All opinions expressed in this article are for general informational purposes and constitute the judgment of the author(s) as of the date of the report. These opinions are subject to change without notice and are not intended to provide specific advice or recommendations for any individual or on any specific security. The material has been gathered from sources believed to be reliable, however Telemus Capital cannot guarantee the accuracy or completeness of such information, and certain information presented here may have been condensed or summarized from its original source. PAST PERFORMANCE IS NOT A GUARANTEE OF FUTURE RESULTS. Investment decisions should always be made based on the client's specific financial needs, goals and objectives, time horizon and risk tolerance. Current and future portfolio holdings are subject to risk. Risks may include interest-rate risk, market risk, inflation risk, deflation risk, currency risk, reinvestment risk, business risk, liquidity risk, financial risk, and cybersecurity risk. These risks are more fully described in Telemus Capital's Firm Brochure (Part 2A of Form ADV), which is available upon request. Telemus Capital does not guarantee the results of any investments. Investment, insurance and annuity products are not FDIC insured, are not bank guaranteed, and may lose value.
An index is not a security in which an investment can be made, as they are unmanaged vehicles that serve as market indicators only and do not account for the deduction of management fees and/or transaction costs generally associated with investable products. The S&P 500 index includes 500 leading companies in the US and is widely regarded as the best single gauge of large-cap US equities. The Michigan Consumer Sentiment Index (MCSI) is a monthly survey of consumer confidence levels in the United States conducted by the University of Michigan. The survey is based on telephone interviews that gather information on consumer expectations for the economy. The Bloomberg Commodity Index (BCOM) is calculated on an excess return basis and reflects commodity futures price movements.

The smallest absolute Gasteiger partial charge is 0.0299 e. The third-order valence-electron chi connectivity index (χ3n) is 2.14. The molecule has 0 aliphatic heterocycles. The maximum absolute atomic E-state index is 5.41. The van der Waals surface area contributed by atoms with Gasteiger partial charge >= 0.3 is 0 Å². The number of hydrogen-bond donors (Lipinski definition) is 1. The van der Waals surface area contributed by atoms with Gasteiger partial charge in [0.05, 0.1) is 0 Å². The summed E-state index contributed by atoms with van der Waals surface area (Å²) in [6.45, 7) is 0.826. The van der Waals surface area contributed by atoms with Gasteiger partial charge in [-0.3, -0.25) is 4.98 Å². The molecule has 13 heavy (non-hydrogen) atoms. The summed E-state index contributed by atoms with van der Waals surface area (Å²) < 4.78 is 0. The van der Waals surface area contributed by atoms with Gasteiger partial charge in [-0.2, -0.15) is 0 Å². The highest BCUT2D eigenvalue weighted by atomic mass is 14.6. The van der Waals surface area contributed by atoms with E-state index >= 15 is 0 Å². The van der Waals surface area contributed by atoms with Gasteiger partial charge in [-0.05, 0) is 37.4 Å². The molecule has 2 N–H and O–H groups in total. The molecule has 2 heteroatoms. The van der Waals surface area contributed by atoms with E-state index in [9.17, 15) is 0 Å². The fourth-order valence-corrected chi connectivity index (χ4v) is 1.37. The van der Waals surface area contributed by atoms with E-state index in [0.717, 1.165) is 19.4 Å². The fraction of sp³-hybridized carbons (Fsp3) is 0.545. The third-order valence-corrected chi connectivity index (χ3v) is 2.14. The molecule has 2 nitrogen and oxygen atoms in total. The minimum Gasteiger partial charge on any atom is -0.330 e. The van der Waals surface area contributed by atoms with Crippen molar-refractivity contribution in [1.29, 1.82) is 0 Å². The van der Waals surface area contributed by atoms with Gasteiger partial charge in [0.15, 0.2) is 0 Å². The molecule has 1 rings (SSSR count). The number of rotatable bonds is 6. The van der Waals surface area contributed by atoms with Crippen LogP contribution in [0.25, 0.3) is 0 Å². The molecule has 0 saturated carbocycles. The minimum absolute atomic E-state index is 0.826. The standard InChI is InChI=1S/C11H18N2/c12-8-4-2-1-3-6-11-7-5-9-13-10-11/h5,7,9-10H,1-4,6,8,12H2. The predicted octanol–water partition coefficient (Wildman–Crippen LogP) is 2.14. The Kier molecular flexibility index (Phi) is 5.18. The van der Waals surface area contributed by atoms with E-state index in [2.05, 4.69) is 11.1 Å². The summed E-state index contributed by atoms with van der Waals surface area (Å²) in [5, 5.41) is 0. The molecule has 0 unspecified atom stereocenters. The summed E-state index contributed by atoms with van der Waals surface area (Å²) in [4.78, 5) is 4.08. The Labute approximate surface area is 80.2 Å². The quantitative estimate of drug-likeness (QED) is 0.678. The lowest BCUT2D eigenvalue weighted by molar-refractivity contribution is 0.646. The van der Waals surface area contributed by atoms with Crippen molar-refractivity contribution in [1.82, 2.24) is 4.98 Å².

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Matt joined the Telemus team in 2018. As Chief Investment Officer, he leads the firms the investment process and research effort. Matt has experience as an equity analyst and portfolio manager and has advised corporate pension plans on their manager selection. He’s been quoted in Money Magazine and Barron’s.